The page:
Unlike the relationship between Ariel and Prospero, however, the demon is the one with control over Faustus. Mephostophilis, as an entity trying to gain power over Faustus, seems to be giving Faustus a strangely large amount of information about hell and damnation, which could alter what the magician chooses to do. He probably feels justified in doing so, though, as he may be aware of the amount to which Faustus is blinded by his own illusions of power. The demon helps these illusions grow every time he obeys the magician’s commands. The demon does, however, withhold important information that allows him to maintain control over Faustus’ soul when the magician starts to doubt the wisdom of his choice. Several times in the play, Faustus expresses concern over the fate of his soul, and is visited by a Good Angel and an Evil Angel. Initially, the Evil Angel tempts him into studying magic by telling him he can be “as Jove is in the sky, / Lord and commander of these elements,” contributing to his excitement about gaining power (1.1.75-6). Once Faustus makes his deal with Mephostophilis, though, the Angel’s statements become more ambiguous. When Faustus asks “prayer, repentance, what of these?”, the Evil Angel responds “illusions, fruits of lunacy, / That make men foolish” after the Good Angel tells Faustus these are “means to bring thee unto heaven” (1.5.16-9). The Evil Angel could be directly contradicting the Good Angel, confirming the current idea of Predestination and saying Faustus is doomed to Hell no matter what he does, implying that it is a “foolish illusion” to believe that repentance can bring Faustus to Heaven. However, there is nothing in the Evil Angel’s comment that directly states that salvation is impossible. His claim that prayer and repentance are “fruits of lunacy” could also be another way of feeding Faustus’ desire for power, suggesting that the only way to save himself is to abandon the earthy power, which would be “foolish” for one that values power. Faustus, still blinded by power despite his worries, always ends up listening to the Evil Angel’s suggestions, possibly confusing the ideas that “salvation is impossible” and “salvation takes away your power and potential” for one another. If any character in the play has the knowledge of whether or not Predestination is true, it is Mephostophilis, who, as a powerful demon, would likely have knowledge of who enters Hell and why. The demon purposefully withholds such information from Faustus. It could be the key to freeing Faustus from the demon’s bargain, like Prospero’s secret knowledge that could free Ariel, but Mephostophilis chooses instead to keep Faustus ignorant as to whether or not he can save himself, and Faustus, clinging to his desire for power, chooses to interpret the Angel’s ambiguous comments as “salvation is impossible” to sustain this desire. Because of this, Faustus more closely resembles Ariel than Prospero, despite the fact that both protagonists are ostensibly powerful magicians who control spirits, because Faustus is enslaved to Mephostophilis due to his lack of knowledge.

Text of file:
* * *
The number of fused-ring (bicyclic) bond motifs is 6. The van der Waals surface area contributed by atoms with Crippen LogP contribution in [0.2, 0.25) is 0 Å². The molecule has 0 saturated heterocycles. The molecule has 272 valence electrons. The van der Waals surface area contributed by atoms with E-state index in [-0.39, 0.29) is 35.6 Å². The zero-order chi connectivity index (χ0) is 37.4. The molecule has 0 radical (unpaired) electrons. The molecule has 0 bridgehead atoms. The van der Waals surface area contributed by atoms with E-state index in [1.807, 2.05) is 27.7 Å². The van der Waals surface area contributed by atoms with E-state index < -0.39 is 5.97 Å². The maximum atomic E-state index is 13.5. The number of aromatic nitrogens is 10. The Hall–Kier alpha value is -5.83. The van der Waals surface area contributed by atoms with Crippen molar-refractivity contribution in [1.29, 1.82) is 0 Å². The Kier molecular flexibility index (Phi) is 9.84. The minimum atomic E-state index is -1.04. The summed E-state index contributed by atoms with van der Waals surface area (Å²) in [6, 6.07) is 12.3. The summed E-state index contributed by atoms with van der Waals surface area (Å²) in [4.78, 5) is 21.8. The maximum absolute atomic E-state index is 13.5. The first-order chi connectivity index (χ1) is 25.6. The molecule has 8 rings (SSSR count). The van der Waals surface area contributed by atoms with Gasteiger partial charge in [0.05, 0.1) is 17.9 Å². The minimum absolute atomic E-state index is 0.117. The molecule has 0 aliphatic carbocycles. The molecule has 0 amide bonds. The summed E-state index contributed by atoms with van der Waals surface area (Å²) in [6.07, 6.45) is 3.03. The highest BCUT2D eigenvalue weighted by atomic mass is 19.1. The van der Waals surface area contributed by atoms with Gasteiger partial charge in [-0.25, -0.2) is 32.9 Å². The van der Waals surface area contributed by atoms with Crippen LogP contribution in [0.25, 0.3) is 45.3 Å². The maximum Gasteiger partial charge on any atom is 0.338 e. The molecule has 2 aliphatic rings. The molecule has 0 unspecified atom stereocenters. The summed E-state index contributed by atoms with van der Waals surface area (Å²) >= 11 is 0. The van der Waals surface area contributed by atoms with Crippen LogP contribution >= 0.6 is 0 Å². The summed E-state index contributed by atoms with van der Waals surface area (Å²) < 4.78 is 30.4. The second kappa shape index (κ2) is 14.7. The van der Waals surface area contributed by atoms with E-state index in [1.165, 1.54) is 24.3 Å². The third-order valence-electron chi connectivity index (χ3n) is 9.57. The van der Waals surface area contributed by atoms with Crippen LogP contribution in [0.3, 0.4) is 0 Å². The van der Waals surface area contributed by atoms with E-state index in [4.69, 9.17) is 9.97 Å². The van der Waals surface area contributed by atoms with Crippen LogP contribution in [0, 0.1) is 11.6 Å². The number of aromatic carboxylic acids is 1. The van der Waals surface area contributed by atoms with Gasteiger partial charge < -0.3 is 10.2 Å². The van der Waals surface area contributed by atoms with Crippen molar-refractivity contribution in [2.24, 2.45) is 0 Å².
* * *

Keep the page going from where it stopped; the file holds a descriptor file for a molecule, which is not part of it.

When looked at together, these plays seem to be offering an argument for caution and prudence for people who want to maintain their positions of power. Seen in the context of The Tempest, Faustus does not fall simply due to his ambition or hunger for forbidden knowledge. Faustus is no more ambitious than Prospero, and both seem equally driven to learn, but despite these similar traits, Prospero ends the play regaining his power while Faustus is sent to Hell. This is not because Faustus is ambitious, but because he allowed his ambitions to blind him to their consequences, while Prospero is able to look at his ambitions from a longer term perspective. This allows Prospero to calculate ways to gain power without losing anything he cannot regain. One can only speculate, though, what would have happened if Ariel had been more powerful and tricked Prospero into freeing him in order to gain power over the magician. Prospero may have shown the caution he did when threatened by his brother, but the prospect of power may have been too hard to resist, despite any risks. This also recommends exercising caution in the face of manipulation.